"Knitwear really fascinates me ... I just really love the way that you can kind of build this tactile structure from scratch."
Tell us a little bit about yourself?
I’m a knitwear and textile designer. When I met you (Jason Lingard), I was a postgraduate student majoring in Textile Design. Now, I’m working for a local Knitwear manufacturer, designing and programming knitwear.
So was knitwear a major focus of yours while you were at University?
The short answer is yes! The Textile Design degree allowed me to experiment with a few avenues like print and surface design, but Knitwear really fascinated me so that became a major focus for my Masters. I just really loved the way that you can kind of build this tactile structure from scratch. You have so much control with knitwear design and the possibilities are endless.
What was the last personal project you worked on? Was that your Masters project? Tell me about it.
Yeah, I guess one of the main focal points of my project was to translate a craft aesthetic and approach into a digitally knitted format, which I tried to show through distortions and transparency. I wanted to convey that idiosyncratic sort of touch of the hand to technological processes. Also a big consideration was what sort of place there is for this practice in local industry.
So you spent a lot of time using computer software?
Yeah, I used the Shima Seiki Knit design software to program the computerised knitting machines, which I also use in my job now.
Is it hard to reconcile doing something that's kind of unique or a bit distressed on something so precise as computer software?
Well, there are actually so many variables to consider when you’re creating something, so the same knit structure could come out quite different depending on what type of fiber combination or tension you’re using even if it is carefully programmed on a computer. In some ways it’s quite easy to be spontaneous and create something quite unique. I liked experimenting with contrasting fibers like organic and inorganic to create combating forces within the structure - usually interesting textures or variations of opacity arise.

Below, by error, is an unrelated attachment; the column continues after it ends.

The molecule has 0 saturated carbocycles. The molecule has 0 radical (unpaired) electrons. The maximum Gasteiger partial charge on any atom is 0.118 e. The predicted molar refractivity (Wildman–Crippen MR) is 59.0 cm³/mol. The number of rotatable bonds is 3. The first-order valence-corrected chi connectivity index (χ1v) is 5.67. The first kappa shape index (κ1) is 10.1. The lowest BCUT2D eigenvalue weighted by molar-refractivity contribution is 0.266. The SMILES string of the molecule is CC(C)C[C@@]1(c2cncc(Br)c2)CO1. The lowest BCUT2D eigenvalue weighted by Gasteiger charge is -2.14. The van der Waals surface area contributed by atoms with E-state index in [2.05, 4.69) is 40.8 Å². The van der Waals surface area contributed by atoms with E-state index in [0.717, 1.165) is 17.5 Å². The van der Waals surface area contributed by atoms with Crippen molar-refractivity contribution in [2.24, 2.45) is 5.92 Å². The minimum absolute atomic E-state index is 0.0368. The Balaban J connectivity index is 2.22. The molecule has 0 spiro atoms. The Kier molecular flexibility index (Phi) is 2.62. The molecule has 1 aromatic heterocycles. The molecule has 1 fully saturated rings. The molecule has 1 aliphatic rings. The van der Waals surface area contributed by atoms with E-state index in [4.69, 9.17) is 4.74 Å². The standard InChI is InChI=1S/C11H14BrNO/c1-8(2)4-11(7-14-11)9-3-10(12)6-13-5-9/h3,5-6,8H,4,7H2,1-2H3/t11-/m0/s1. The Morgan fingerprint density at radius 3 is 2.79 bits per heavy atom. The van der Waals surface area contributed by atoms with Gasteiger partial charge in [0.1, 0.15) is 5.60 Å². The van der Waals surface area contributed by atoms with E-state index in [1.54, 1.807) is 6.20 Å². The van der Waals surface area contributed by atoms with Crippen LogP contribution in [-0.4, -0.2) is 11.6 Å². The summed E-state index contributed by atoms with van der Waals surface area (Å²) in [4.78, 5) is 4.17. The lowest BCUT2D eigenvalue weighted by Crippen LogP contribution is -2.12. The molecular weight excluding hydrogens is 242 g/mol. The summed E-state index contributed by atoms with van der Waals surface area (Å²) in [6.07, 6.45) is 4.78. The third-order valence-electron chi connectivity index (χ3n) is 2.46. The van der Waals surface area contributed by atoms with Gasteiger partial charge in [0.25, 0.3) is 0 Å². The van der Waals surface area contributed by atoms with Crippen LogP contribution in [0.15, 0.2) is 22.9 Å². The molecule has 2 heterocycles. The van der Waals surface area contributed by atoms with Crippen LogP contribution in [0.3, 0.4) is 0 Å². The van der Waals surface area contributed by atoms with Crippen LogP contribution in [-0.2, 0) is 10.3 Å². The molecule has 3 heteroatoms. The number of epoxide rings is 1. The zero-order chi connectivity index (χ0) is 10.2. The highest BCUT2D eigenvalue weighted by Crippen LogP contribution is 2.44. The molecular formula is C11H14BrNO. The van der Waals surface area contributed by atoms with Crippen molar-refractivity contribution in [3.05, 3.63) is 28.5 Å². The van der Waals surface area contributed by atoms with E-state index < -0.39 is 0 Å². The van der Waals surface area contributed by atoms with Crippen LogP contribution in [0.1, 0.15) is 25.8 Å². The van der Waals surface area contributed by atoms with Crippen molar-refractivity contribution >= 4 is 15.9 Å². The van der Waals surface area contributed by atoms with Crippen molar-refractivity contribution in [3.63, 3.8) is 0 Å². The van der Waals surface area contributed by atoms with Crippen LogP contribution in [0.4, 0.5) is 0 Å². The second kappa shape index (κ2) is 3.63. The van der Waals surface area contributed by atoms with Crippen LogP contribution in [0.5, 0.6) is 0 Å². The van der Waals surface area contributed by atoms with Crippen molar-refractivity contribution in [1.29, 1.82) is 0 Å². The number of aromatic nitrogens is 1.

Do you prefer working digitally, or by hand?
Um, I suppose, obviously you get that instant gratification with digital, but I prefer a combination of the two. Working by hand is therapeutic and very personal. You get to really control what you’re doing and see it unfold before your eyes, but it’s hard to be completely precise by hand, so every piece is generally a little bit unique. In saying that I still love technology and its opportunity for constant innovation.
What were some of the lessons you learned working on the knitwear you did for Jason Lingard?
As it was my first time translating some of my more intricate and delicate knitted structures to commercial garments, I really learned to gauge the commercial viability of something and how it will work going into production. Unfortunately sometimes there are sacrifices to the design that you have to make to just get something to work which I found hard. I can get so attached to my designs! Haha. Anyway I think we both learned a lot about that respect, but also it was just really great working with another like-minded designer on a collaborative project and just really getting to see our ideas come to life.
What’s next for you?
Well, in the immediate future, I’m heading to Japan for work to do a training workshop with Shima Seiki. I’ll be learning more about their design software.
Haha, yes so exciting! I’m really inspired by principles of Japanese design and have always wanted to visit Japan so that will be cool. Also just so excited to learn more about the software and machinery. I’ll be there for three weeks so it should be good but intense; knitwear bootcamp! Haha.
Photos: Sacha Stejko